Despite the fact that the pool from which most school leaders come is made up of a majority of women, most school leaders are men. Notwithstanding extensive research regarding this issue, the number of women principals in secondary schools and in the office of the superintendent remains low. The barriers, for those women not hired, identified by the reviewed literature can be classified as issues of job structure, age, and career paths. Because these issues are ones connected to women's family and domestic responsibilities, a simple solution for increasing the number of women school leaders has remained elusive. However, one barrier, a lack of mentors, has not been as widely explored. The impact a mentor has is undeniable and having a role model serves to make positions of school leadership more achievable. Further, having a woman mentor not only identifies the barriers, but also allows an aspiring women school leader assistance in their navigation. The purpose of this qualitative study is to explore the concept and practice of women-to-women mentoring through the perceptions of women school leaders who were seated secondary school principals, assistant principals, and superintendents, and are or were mentored by other women school leaders. Specific questions included: 1) How do study participants perceive the concept and practice of mentoring? 2) What are the lived experiences of women who have been mentored by women school leaders? 3) Why and how are or are not study participants supporting, through mentoring, other women who aspire to school leadership? This qualitative study, used interviews, observations, and documents/artifacts to gather data regarding the concept and practice of women-to-women mentoring. A phenomenological approach, including bracketing and reduction, was used to bring forth the prominent themes. Findings emphasized and illustrated original learning in the areas of: 1) mentor theory, 2) the practice of mentoring school leaders, 3) women-to-women mentoring, 4) the specific needs of women school leaders, 5) the gender of the mentor, 6) benefits to mentoring for women, 7) misuses of mentoring, and 8) a seated woman leaders choice to mentor.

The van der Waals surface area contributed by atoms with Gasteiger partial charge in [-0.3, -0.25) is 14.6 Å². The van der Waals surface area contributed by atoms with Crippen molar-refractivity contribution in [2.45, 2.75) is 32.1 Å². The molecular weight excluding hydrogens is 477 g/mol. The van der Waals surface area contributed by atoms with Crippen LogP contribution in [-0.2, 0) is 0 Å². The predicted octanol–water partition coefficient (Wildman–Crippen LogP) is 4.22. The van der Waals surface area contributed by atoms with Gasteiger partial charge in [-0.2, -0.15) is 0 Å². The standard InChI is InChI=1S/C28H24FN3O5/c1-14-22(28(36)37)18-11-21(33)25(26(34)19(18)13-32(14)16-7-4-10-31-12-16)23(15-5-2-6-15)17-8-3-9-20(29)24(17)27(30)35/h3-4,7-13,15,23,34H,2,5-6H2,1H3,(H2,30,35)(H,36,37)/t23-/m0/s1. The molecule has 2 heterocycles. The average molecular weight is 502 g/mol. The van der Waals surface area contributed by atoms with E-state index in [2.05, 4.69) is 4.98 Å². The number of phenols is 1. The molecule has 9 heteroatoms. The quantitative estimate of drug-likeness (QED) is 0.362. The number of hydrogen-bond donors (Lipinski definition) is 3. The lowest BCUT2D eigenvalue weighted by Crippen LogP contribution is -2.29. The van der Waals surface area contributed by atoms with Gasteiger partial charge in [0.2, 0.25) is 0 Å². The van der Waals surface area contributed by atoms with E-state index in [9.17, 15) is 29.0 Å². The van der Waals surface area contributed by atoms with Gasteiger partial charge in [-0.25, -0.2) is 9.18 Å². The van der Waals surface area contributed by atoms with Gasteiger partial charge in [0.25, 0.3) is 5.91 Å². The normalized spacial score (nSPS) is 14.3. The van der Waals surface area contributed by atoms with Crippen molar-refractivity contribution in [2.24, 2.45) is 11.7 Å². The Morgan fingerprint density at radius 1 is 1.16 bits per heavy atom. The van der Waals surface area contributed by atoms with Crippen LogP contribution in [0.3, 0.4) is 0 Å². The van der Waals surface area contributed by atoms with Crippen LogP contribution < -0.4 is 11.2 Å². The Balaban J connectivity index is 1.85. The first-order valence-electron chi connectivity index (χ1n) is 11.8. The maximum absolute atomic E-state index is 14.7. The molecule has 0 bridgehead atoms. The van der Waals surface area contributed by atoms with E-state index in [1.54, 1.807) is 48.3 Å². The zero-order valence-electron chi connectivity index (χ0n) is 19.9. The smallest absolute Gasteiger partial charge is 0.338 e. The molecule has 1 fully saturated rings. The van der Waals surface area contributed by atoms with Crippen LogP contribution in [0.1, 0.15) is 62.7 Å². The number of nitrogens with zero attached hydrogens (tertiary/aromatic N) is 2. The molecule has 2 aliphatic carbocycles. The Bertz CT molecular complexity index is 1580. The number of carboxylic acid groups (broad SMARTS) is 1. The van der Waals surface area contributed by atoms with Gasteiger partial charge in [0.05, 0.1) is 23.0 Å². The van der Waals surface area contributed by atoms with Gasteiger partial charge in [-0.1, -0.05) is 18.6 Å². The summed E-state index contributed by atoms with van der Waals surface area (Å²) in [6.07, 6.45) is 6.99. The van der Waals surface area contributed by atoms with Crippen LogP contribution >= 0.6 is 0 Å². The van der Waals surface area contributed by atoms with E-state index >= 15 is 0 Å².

University of Minnesota Ph.D. dissertation. April 2015. Major: Educational Policy and Administration. Advisor: C. Cryss Brunner. 1 computer file (PDF); ix, 281 pages.
Beyond The Barriers: Women-To-Women Mentoring In/To Secondary School And Central Office Leadership.
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